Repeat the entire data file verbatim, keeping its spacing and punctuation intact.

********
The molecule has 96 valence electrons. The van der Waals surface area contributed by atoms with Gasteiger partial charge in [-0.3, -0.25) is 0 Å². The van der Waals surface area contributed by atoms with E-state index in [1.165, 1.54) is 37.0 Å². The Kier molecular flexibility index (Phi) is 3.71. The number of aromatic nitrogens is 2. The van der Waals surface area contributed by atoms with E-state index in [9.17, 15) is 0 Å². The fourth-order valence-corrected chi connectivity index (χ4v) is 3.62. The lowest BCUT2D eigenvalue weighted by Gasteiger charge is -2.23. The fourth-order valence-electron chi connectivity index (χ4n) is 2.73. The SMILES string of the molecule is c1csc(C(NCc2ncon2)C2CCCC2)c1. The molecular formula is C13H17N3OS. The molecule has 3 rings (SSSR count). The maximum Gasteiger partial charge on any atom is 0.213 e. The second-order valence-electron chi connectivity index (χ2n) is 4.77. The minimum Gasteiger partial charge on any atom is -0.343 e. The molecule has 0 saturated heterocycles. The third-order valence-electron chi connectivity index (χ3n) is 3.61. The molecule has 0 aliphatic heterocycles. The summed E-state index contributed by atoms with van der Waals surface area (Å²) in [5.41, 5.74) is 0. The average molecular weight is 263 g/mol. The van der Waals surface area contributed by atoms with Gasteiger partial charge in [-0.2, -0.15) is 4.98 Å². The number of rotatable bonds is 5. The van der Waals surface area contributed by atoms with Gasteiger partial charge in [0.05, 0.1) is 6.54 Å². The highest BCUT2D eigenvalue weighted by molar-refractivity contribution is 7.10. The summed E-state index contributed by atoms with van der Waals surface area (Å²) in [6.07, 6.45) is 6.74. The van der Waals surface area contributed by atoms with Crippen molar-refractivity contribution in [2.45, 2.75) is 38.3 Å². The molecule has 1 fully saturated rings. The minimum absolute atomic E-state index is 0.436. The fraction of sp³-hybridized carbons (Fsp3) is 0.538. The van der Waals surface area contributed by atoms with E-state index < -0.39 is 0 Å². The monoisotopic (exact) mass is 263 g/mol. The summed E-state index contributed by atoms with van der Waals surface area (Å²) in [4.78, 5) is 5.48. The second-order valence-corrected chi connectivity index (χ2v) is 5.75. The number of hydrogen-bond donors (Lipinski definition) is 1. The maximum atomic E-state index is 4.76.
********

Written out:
The molecule has 96 valence electrons. The van der Waals surface area contributed by atoms with Gasteiger partial charge in [-0.3, -0.25) is 0 Å². The van der Waals surface area contributed by atoms with E-state index in [1.165, 1.54) is 37.0 Å². The Kier molecular flexibility index (Phi) is 3.71. The number of aromatic nitrogens is 2. The van der Waals surface area contributed by atoms with E-state index in [9.17, 15) is 0 Å². The fourth-order valence-corrected chi connectivity index (χ4v) is 3.62. The lowest BCUT2D eigenvalue weighted by Gasteiger charge is -2.23. The fourth-order valence-electron chi connectivity index (χ4n) is 2.73. The SMILES string of the molecule is c1csc(C(NCc2ncon2)C2CCCC2)c1. The molecular formula is C13H17N3OS. The molecule has 3 rings (SSSR count). The maximum Gasteiger partial charge on any atom is 0.213 e. The second-order valence-electron chi connectivity index (χ2n) is 4.77. The minimum Gasteiger partial charge on any atom is -0.343 e. The molecule has 0 saturated heterocycles. The third-order valence-electron chi connectivity index (χ3n) is 3.61. The molecule has 0 aliphatic heterocycles. The summed E-state index contributed by atoms with van der Waals surface area (Å²) in [5.41, 5.74) is 0. The average molecular weight is 263 g/mol. The van der Waals surface area contributed by atoms with Gasteiger partial charge in [-0.2, -0.15) is 4.98 Å². The number of rotatable bonds is 5. The van der Waals surface area contributed by atoms with Gasteiger partial charge in [0.05, 0.1) is 6.54 Å². The highest BCUT2D eigenvalue weighted by molar-refractivity contribution is 7.10. The summed E-state index contributed by atoms with van der Waals surface area (Å²) in [6.07, 6.45) is 6.74. The van der Waals surface area contributed by atoms with Crippen molar-refractivity contribution in [2.45, 2.75) is 38.3 Å². The molecule has 1 fully saturated rings. The minimum absolute atomic E-state index is 0.436. The fraction of sp³-hybridized carbons (Fsp3) is 0.538. The van der Waals surface area contributed by atoms with E-state index < -0.39 is 0 Å². The monoisotopic (exact) mass is 263 g/mol. The summed E-state index contributed by atoms with van der Waals surface area (Å²) in [4.78, 5) is 5.48. The second-order valence-corrected chi connectivity index (χ2v) is 5.75. The number of hydrogen-bond donors (Lipinski definition) is 1. The maximum atomic E-state index is 4.76.